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Saturday 14 December 2019

From Cabra to the Aviva, Matt and Enda led the way

 

COACHING: Harry McCue, Project Leader and Co-ordinator of ETB FAI Player Development Course at Cabra Parkside Community Sports Centre. Photo: Steve Humphreys
COACHING: Harry McCue, Project Leader and Co-ordinator of ETB FAI Player Development Course at Cabra Parkside Community Sports Centre. Photo: Steve Humphreys

Tucked away quietly, in a suburb of Dublin's northside, is the small cage where dozens of footballers have been given their wings.

Tonight, across the city in Dublin 4, two of them will line out in defence for Ireland in a match which will shape the short-term future of the game here.

Matt Doherty and Enda Stevens will be the full-backs, the pair with lots in common: both from the northside, both with a League of Ireland background, two men who had struggles in their club careers in England but are now Premier League footballers and internationals.

But Stevens and Doherty are also graduates of an FAI/ETB course, held in Cabra in what’s officially called John Paul Park but is only known locally as The Bogies.

The year-long course is aimed at giving young footballers, who have left school but have yet to embark on the next phase in their lives, a grounding, and a path to further education.

Of course they won’t all earn a chunky five-figure weekly wage in the Premier League and play for Ireland but the two full backs have shown the way.

“I’ll have a sense of pride now tonight when Matt and Enda play,” says Harry McCue, a former League of Ireland player who heads up the Cabra course (there are 10 nationwide).

“I worked with the two of them with the U21 team but to see them out there in such a big game as tonight, that maybe justifies the work we do. We don’t get much publicity here or on the other courses, so we’re on the outside a bit. But it’s a labour of love.”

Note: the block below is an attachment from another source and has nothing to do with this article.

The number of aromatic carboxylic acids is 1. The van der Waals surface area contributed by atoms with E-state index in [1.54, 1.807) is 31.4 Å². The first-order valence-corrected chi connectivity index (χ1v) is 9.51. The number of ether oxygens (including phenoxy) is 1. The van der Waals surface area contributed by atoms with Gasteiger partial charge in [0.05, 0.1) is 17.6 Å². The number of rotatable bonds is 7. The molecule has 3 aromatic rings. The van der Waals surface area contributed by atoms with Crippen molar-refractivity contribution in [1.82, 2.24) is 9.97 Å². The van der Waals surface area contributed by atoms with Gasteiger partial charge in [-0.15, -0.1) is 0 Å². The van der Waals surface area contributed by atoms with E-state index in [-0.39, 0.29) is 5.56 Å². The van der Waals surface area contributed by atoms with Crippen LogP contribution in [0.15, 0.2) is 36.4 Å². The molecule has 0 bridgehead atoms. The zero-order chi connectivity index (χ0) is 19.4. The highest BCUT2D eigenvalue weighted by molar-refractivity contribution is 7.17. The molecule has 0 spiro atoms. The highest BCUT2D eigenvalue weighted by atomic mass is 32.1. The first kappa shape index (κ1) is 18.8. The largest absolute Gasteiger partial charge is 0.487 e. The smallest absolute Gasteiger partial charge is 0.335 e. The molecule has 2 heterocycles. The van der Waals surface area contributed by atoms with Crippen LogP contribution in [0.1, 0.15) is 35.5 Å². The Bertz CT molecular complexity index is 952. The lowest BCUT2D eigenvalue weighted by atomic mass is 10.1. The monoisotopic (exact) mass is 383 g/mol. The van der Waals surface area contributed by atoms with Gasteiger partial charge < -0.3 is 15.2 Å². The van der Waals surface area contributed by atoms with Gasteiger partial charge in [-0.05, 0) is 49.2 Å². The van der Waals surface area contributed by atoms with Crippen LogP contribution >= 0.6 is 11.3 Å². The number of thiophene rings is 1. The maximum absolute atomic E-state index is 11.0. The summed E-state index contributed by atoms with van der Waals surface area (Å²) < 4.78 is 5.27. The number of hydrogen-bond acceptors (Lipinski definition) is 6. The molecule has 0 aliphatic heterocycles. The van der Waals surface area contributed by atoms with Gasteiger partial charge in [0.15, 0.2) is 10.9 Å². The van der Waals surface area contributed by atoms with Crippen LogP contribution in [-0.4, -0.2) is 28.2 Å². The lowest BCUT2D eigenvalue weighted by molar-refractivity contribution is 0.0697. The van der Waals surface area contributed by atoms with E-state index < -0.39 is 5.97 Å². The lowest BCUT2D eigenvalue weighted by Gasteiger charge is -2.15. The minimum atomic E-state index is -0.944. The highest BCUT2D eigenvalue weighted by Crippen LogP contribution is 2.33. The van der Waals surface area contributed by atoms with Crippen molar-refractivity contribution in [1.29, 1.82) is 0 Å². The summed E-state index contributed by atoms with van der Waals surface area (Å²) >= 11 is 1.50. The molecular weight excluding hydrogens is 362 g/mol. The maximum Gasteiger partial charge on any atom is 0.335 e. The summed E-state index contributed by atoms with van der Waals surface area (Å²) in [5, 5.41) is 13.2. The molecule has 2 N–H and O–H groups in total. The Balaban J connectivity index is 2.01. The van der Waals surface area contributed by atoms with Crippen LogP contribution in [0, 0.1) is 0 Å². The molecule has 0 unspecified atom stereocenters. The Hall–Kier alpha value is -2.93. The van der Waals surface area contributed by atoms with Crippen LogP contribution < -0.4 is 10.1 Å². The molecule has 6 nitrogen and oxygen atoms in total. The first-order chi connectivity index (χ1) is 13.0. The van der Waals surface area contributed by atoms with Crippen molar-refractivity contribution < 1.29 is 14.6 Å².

Stevens (29) and Doherty (27) moved to England from League of Ireland clubs around the same time (2010-11) but both learned a lot in Cabra.

“Enda had left school and was playing for Cherry Orchard when he came here. He was a great kid, he’s from Oxmantown Road, just down the road from here in Cabra,” says McCue.

“He was such a nice kid but I told him that as a defender he needed to be aggressive, I never saw him get a yellow card. To be fair to him he went down the leagues and came back to where he is now.

“They come in here and they are full time, it gives them discipline. They come out of here fitter and, hopefully, better technically.

“I did think Matt and Enda they had it in them “Matt didn’t finish the Leaving Cert. I knew he had potential, I could play him in any position,” McCue says.

“But he was on trials all over the place. I told him the trials had to stop and he needed to settle down.

“His father would drop him off here in the morning, Matt’d be asleep on a bench down there, I’d have to wake him up when we came in, but that’s Matt, he’s just so easy-going. His attitude was a bit lackadaisical at times and maybe Martin O’Neill didn’t take to that but when he got on the pitch he was always fine.

“I can’t say that Matt would have been lost to the game if he hadn’t been here, but this certainly helped in his career. Matt’s dad told me he always tells Matt, if you ever do an interview, give Cabra a mention as they were good to you.”

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